Academic journal article Academy of Marketing Studies Journal

Successful Cause-Related Marketing Partnering as a Means to Aligning Corporate and Philanthropic Goals: An Empirical Study

Academic journal article Academy of Marketing Studies Journal

Successful Cause-Related Marketing Partnering as a Means to Aligning Corporate and Philanthropic Goals: An Empirical Study

Article excerpt


As companies look towards a more strategic approach of incorporating philanthropic activities, firms are examining various avenues to align these activities with brand and corporate goals (Varadarajan and Menon, 1988; Fellman, 1999). Cause-Related Marketing (CRM) has emerged as a framework to strategically align both business and charitable goals. CRM refers to corporate social responsibility activities, including offers to contribute a portion of the price of a product or service to a charitable organization. The key feature of CRM is that the charitable contribution is contingent upon the consumer engaging in a revenue producing transaction with the firm (Varadarajan and Menon, 1988). While, several components of CRM have been analyzed, (see Lafferty, Goldsmith and Hult, 2004; Lafferty and Goldsmith, 2003) few CRM studies (i.e. Pracejus and Olsen, 2002; Lafferty and Goldsmith, 2003) have been all-encompassing, and included both antecedents of successful partnerships and outcomes of CRM for the firm and brand.

The purpose of this study is multi-faceted. First, this study advances the literature on the factors necessary for successful CRM partnerships from the for-profit firm's perspective. Second, associative learning theory will be applied to build the framework of the antecedents and consequences of successful CRM partnerships. Third, word-of-mouth promotion will be included as a new consequence of a successful CRM partnership as posited in a paper by Thomas, Fraedrich, and Mullen (Forthcoming).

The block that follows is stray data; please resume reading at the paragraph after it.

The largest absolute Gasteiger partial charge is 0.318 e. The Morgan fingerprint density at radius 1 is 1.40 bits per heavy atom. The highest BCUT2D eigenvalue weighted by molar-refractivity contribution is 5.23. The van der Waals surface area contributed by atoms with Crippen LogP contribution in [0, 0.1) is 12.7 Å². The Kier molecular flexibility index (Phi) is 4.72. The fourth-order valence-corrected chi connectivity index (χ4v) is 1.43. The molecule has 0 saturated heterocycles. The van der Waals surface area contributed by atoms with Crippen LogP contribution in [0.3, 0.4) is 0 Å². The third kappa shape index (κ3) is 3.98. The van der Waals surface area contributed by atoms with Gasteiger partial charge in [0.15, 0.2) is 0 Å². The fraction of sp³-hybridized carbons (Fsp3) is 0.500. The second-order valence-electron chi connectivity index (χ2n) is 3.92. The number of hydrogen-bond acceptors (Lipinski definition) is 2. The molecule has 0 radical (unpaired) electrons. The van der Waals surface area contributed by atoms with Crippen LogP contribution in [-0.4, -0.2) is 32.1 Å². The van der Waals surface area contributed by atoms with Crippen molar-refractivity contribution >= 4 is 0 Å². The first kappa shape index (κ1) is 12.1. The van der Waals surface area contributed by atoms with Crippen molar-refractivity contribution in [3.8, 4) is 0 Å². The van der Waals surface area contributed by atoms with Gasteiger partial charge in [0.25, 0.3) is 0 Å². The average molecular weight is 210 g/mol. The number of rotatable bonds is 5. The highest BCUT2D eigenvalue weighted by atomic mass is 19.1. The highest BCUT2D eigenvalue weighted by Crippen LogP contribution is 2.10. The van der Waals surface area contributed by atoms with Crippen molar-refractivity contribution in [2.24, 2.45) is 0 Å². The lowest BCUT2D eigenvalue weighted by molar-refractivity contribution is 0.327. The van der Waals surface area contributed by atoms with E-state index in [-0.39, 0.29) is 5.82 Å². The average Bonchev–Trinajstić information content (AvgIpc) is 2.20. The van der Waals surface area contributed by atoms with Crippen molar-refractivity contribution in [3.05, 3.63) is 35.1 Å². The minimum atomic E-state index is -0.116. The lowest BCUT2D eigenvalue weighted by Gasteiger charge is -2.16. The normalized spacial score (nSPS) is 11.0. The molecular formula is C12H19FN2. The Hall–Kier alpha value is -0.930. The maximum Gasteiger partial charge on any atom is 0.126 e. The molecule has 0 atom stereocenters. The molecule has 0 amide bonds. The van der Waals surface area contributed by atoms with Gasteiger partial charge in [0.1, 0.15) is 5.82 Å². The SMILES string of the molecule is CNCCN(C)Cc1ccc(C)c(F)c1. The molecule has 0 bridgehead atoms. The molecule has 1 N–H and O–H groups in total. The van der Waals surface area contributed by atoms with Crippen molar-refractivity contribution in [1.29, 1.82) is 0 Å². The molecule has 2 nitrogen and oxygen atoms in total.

While the vast majority of CRM research has focused on corporate involvement and consumer behavior, a few studies have investigated the effects of the "quality of the CRM partnership" (e.g. Till and Nowak, 2000; Pracejus and Olsen, 2002; Kalligeros, 2005; Lafferty, Goldsmith and Hult, 2004; Lafferty and Goldsmith, 2003). Studies suggest that firms with high levels of compatibility between the core business and social activities are viewed more favorably than firms who have lower levels of compatibility with the social activities (Brown and Dacin, 1997; Sen and Bhattacharya, 2001).

Building on the work of Strahilevitz and Meyers (1998), which hints at the possibility that compatibility between firm and charitable cause may impact the success of CRM activities, Pracejus and Olsen (2002) directly investigated this phenomena. The authors found that compatibility does impact CRM success. Additionally, they extend other research into elements of compatibility, such as those between brand extensions and core brands (Aaker and Keller, 1990, 1993), and composite brand alliances (Park, Jun and Shocker, 1996). When core brand and extension compatibility is strong, the extensions have been found to enhance evaluation of the core brand (Aaker, and Keller, 1990, 1993).

Similarly, studies of composite branding alliances found that greater compatibility leads to greater success (Park, Jun, and Shocker, 1996). These studies and others (e.g. Kamins, and Gupta, 1994) suggest that consumer attitudes towards brands are increased when compatibility is high. Pracejus, and Olsen (2002) note that CRM is similar to brand alliances because CRM links a brand to another object, the charitable cause. Therefore, CRM partnerships with strong compatibility should have improved performance, such as, increased consumer attitudes toward the brand and firm, and thus a higher likelihood of purchase by the consumer.

Using choice-based conjoint analysis, Pracejus, and Olsen (2002) examined the compatibility between firm/brand and charitable cause, how this relationship impacts CRM success, and the magnitude of the effects. Results indicated that CRM impacts consumer choice, and that firm/brand and charitable cause compatibility increases this effect. Specifically, in the first study, Pracejus and Olsen (2002), found that CRM campaigns with a high degree of compatibility between brand and charity have nearly five times more impact on choice, in terms of price trade-off than do campaigns with a low degree of compatibility. …

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